Businesses Should Consider Climate Risks: Report

Businesses Should Consider Climate Risks: Report

A drought in southern Queensland, Australia, got the upper brass of Rio Tinto wondering about climate change.

The drought had forced a local power plant to lower its output, which in turn lowered Rio Tinto's sales because the mining company supplied coal to the power plant.

Rio Tinto began to calculate how climate change would affect regions in which it operated mines. Rio Tinto's preparation for future climate impacts led it to become one of three businesses highlighted in a Pew Center report released Wednesday that delves into how businesses can adapt to the physical effects of climate change.

"We know climate change is occurring and the real world ramifications of that change are already being felt," said Eileen Claussen, president of the Pew Center on Global Climate Change. "In addition to policies that reduce greenhouse gas emissions, we also need strategies to adapt to those climate change impacts that are unavoidable. The private sector faces a range of risks and it is important that they begin now to assess their options and strategies for adapting."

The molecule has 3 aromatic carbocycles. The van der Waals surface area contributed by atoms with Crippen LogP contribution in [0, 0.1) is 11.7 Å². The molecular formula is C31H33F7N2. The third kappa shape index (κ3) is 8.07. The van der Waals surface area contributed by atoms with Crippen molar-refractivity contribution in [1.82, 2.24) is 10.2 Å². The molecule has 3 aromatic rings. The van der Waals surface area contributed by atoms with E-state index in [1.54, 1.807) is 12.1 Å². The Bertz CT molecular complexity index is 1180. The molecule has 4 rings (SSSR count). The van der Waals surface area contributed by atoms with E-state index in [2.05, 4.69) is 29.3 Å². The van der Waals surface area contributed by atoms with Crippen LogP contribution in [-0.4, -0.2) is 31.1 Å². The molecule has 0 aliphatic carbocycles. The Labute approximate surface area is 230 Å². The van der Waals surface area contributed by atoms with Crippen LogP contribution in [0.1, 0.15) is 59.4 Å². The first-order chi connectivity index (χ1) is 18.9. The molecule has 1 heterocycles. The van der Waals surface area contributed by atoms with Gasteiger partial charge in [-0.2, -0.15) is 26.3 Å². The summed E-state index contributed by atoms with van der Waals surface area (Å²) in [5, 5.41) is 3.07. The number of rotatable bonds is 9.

According to the report, the most critical first step in evaluating climate impacts is understanding its potential risks and realizing the importance of trying to reduce them. The level of risk often depends on the sector but all companies must grapple with the potential of interruption, property damage and gaps in basic services.

Yet few businesses have created contingency plans. Aside from Rio Tinto, the report highlights steps taken by New Orleans-based Entergy and Travelers Insurance.